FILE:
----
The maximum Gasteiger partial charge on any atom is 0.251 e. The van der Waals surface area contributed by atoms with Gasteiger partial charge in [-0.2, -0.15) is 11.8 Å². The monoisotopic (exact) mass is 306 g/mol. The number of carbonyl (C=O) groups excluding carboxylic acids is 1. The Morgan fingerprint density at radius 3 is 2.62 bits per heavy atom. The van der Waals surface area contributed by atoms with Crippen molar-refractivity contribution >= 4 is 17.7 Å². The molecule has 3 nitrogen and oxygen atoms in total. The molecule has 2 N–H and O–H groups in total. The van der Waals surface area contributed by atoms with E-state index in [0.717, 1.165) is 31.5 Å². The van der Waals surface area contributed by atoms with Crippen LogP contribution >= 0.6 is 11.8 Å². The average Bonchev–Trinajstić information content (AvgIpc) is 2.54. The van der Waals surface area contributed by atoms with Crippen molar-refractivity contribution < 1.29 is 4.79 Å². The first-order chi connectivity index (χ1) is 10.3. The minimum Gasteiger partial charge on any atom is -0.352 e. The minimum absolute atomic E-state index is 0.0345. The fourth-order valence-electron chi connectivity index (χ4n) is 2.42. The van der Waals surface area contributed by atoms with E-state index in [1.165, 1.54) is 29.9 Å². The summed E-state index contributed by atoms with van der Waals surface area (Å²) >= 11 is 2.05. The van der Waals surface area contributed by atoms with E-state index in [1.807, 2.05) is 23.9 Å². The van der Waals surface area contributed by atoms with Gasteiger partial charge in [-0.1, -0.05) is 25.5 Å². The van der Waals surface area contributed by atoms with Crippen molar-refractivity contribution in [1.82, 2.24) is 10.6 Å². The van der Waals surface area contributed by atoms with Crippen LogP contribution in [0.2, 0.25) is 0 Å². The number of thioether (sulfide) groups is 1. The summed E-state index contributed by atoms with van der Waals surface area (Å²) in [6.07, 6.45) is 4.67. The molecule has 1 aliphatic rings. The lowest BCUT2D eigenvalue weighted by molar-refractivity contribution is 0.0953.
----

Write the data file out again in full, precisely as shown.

The maximum Gasteiger partial charge on any atom is 0.251 e. The van der Waals surface area contributed by atoms with Gasteiger partial charge in [-0.2, -0.15) is 11.8 Å². The monoisotopic (exact) mass is 306 g/mol. The number of carbonyl (C=O) groups excluding carboxylic acids is 1. The Morgan fingerprint density at radius 3 is 2.62 bits per heavy atom. The van der Waals surface area contributed by atoms with Crippen molar-refractivity contribution >= 4 is 17.7 Å². The molecule has 3 nitrogen and oxygen atoms in total. The molecule has 2 N–H and O–H groups in total. The van der Waals surface area contributed by atoms with E-state index in [0.717, 1.165) is 31.5 Å². The van der Waals surface area contributed by atoms with Crippen LogP contribution >= 0.6 is 11.8 Å². The average Bonchev–Trinajstić information content (AvgIpc) is 2.54. The van der Waals surface area contributed by atoms with Crippen molar-refractivity contribution < 1.29 is 4.79 Å². The first-order chi connectivity index (χ1) is 10.3. The minimum Gasteiger partial charge on any atom is -0.352 e. The minimum absolute atomic E-state index is 0.0345. The fourth-order valence-electron chi connectivity index (χ4n) is 2.42. The van der Waals surface area contributed by atoms with E-state index in [1.165, 1.54) is 29.9 Å². The summed E-state index contributed by atoms with van der Waals surface area (Å²) >= 11 is 2.05. The van der Waals surface area contributed by atoms with E-state index in [1.807, 2.05) is 23.9 Å². The van der Waals surface area contributed by atoms with Gasteiger partial charge in [-0.1, -0.05) is 25.5 Å². The van der Waals surface area contributed by atoms with Crippen molar-refractivity contribution in [1.82, 2.24) is 10.6 Å². The van der Waals surface area contributed by atoms with Crippen LogP contribution in [0.2, 0.25) is 0 Å². The number of thioether (sulfide) groups is 1. The summed E-state index contributed by atoms with van der Waals surface area (Å²) in [6.07, 6.45) is 4.67. The molecule has 1 aliphatic rings. The lowest BCUT2D eigenvalue weighted by molar-refractivity contribution is 0.0953.